COMMENTS: Alternating stories in the lives of two former Little League teammates, one now a teenage hustler and the other a UFO-abduction fanatic, Mysterious Skin plays something like Midnight Cowboy with a touch of “The X-Files.”

The performances of both young leads are astounding, and it’s actually a little unfortunate that Brady Corbet’s turn as nerdy, asexual Brian is overshadowed by Joseph Gordon-Levitt’s sexier performance as a prematurely dissipated teenage prostitute. Gordon-Levitt’s role interacting with the various johns, from lonely middle-aged businessmen to touchingly pathetic AIDS sufferers to the inevitable angry sadist, is simply meatier than Corbet’s, who only spars sexually with a frumpy fellow alien-abduction enthusiast. Gordon-Levitt, in his first major part after concluding his run as an alien inhabiting the body of a precocious kid in the sitcom “Third Rock from the Sun,” announces himself here as one of the great upcoming actors of his generation in his dark performance as a cocky boy-stud who isn’t nearly as in control of his life as he believes himself to be.

Each kid has a very different character arc, but they have more in common than it seems. The story’s big “secret” will probably become obvious very quickly, but the drama doesn’t come in the mystery of the big reveal. This is more of a dual character study depicting opposite but equally dysfunctional strategies for dealing with the unthinkable. It’s difficult to watch at times, but it’s played with exceptional compassion and insight that steers well away from survivor clichés—the hustler’s story, in particular, reveals a disturbing but credibly sick psychology. Scenes with cornfed Kansas grotesques finding mutilated cattle with their genitals removed make the Midwest look a little Lynchian; but, other than a misty shot of a Fruit Loop shower and hallucinatory glimpses of an actual UFO, Akari makes very few departures from raw reality here. The supporting performances are all excellent, as is the unobtrusive shoegaze score. This is filmmaking at its most humanistic.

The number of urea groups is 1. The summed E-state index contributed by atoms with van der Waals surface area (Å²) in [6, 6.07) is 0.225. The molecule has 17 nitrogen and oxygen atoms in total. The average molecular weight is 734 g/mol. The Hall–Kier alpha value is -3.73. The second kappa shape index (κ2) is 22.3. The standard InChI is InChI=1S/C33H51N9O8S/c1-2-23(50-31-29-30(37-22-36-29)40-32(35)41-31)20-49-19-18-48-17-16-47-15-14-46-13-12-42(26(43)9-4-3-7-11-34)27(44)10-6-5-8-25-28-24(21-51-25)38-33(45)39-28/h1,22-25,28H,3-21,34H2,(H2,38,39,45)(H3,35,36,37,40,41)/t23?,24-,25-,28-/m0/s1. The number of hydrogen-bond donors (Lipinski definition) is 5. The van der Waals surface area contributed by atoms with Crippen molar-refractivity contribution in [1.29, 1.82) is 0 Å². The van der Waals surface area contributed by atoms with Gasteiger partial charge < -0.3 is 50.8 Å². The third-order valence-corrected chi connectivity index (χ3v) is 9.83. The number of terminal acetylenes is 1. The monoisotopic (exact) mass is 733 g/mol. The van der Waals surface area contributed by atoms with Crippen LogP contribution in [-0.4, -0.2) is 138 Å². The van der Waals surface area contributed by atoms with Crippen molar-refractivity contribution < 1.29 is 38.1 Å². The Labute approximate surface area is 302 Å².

Araki wrote the Mysterious Skin screenplay from Scott Heim’s novel. According to a Heim interview included on the Blu-Ray edition, the director consulted the original author on the adaptation, although Heim decided to get out of the way and not meddle unless asked after the contract was signed. Heim was then invited to tour with the cast and crew as they took the film on the festival circuit. The dynamic between the original author and the adapter here appears to be a model working relationship.

WHAT THE CRITICS SAY:

“The film has a weird buoyancy…”–Stephanie Zacharek, Salon.com

(This movie was nominated for review by “Tori.” Suggest a weird movie of your own here.)

156. STRANGE FRAME: LOVE & SAX (2012)

“How fortunate are those who can frame the beauty of the strange.”–opening title of Strange Frame

DIRECTED BY: G.B. Hajim

FEATURING: Claudia Black, Tara Strong, Ron Glass, 

PLOT: In the 28th century, saxophonist Parker falls in love with songwriter and escaped debt slave Naia on Jupiter’s moon Ganymede. The two women form a band, which catches the eye of a music producer. When the producer kicks the sax player out of the band to set Naia up as a solo act, hooks the singer on drugs and isolates her from the outside world, Parker teams up with two interplanetary trash haulers to penetrate the corporate defenses that separate the women.

Still from Strange Frame: Love & Sax (2012)
BACKGROUND:

  • This is the first feature film from Hawaii-based director G.B. Hajim and the first script and soundtrack from co-writer/co-composer Shelley Doty.
  • Hajim and Doty began discussing the project in 1999, and began writing the script in 2002. They envisioned Love & Sax as the first in a series of four films.
  • More than forty Hawaiian high school students worked as interns on the film over its seven years of production.
  • The black and white live action footage edited into the film comes from the all-black feature The Duke Is Tops (1938), starring Lena Horne as a singer who is manipulated into leaving her lover behind with promises of becoming a star in New York City.
  • “Star Trek” alumnus George Takei has a vocal cameo.

INDELIBLE IMAGE: Strange Frame is at its visual best when it’s a free-flowing montage: cut-out mutant space lesbians in the foreground, swirling psychedelic backgrounds drifting in and out of focus in the background. It is therefore a difficult task to isolate a single strange frame from this movie; every image is in a constant state of flux. One of the best sequences occurs when Satanically suave agent Dorlan Mig plies the women with powders and rare liquors in an upscale Ganymede nightclub populated by horned celebrity dominatrices and their monocle-wearing cat-person managers. Immediately before the lovers are launched into a trip that’s visually unhinged even by this movie’s extreme standards, we see them reflected in his mirrored shades, one girl improbably and perfectly framed in each lens, before their visages dissolve and morph into pink lips and tongues. That’s about as standout a standalone image as you’ll be able to find in this Heraclitan river of psychedelic cinema.